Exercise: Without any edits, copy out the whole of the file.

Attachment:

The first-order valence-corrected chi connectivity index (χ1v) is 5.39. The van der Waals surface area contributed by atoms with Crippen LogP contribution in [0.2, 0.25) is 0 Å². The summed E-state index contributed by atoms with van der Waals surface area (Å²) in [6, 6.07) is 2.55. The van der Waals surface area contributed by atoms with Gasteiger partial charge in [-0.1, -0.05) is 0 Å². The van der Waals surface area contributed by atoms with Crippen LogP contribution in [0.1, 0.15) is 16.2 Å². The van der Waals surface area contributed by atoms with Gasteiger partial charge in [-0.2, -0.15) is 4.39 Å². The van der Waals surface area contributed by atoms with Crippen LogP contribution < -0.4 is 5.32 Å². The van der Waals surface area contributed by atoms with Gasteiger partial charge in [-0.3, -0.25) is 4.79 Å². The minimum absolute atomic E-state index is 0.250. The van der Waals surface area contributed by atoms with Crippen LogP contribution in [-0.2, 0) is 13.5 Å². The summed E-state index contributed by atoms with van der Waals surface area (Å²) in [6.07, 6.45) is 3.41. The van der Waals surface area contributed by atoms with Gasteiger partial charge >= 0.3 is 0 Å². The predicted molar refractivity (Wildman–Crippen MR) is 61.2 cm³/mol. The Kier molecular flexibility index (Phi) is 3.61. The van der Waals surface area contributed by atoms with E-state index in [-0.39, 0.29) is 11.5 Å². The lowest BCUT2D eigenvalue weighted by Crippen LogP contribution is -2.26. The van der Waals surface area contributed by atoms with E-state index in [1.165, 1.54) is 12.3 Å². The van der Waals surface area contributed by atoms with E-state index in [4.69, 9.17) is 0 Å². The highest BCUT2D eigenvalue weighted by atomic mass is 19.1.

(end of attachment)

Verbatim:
The first-order valence-corrected chi connectivity index (χ1v) is 5.39. The van der Waals surface area contributed by atoms with Crippen LogP contribution in [0.2, 0.25) is 0 Å². The summed E-state index contributed by atoms with van der Waals surface area (Å²) in [6, 6.07) is 2.55. The van der Waals surface area contributed by atoms with Gasteiger partial charge in [-0.1, -0.05) is 0 Å². The van der Waals surface area contributed by atoms with Crippen LogP contribution in [0.1, 0.15) is 16.2 Å². The van der Waals surface area contributed by atoms with Gasteiger partial charge in [-0.2, -0.15) is 4.39 Å². The van der Waals surface area contributed by atoms with Crippen LogP contribution < -0.4 is 5.32 Å². The van der Waals surface area contributed by atoms with Gasteiger partial charge in [-0.3, -0.25) is 4.79 Å². The minimum absolute atomic E-state index is 0.250. The van der Waals surface area contributed by atoms with Crippen LogP contribution in [-0.2, 0) is 13.5 Å². The summed E-state index contributed by atoms with van der Waals surface area (Å²) in [6.07, 6.45) is 3.41. The van der Waals surface area contributed by atoms with Gasteiger partial charge >= 0.3 is 0 Å². The predicted molar refractivity (Wildman–Crippen MR) is 61.2 cm³/mol. The Kier molecular flexibility index (Phi) is 3.61. The van der Waals surface area contributed by atoms with E-state index in [-0.39, 0.29) is 11.5 Å². The lowest BCUT2D eigenvalue weighted by Crippen LogP contribution is -2.26. The van der Waals surface area contributed by atoms with E-state index in [1.165, 1.54) is 12.3 Å². The van der Waals surface area contributed by atoms with E-state index in [4.69, 9.17) is 0 Å². The highest BCUT2D eigenvalue weighted by atomic mass is 19.1.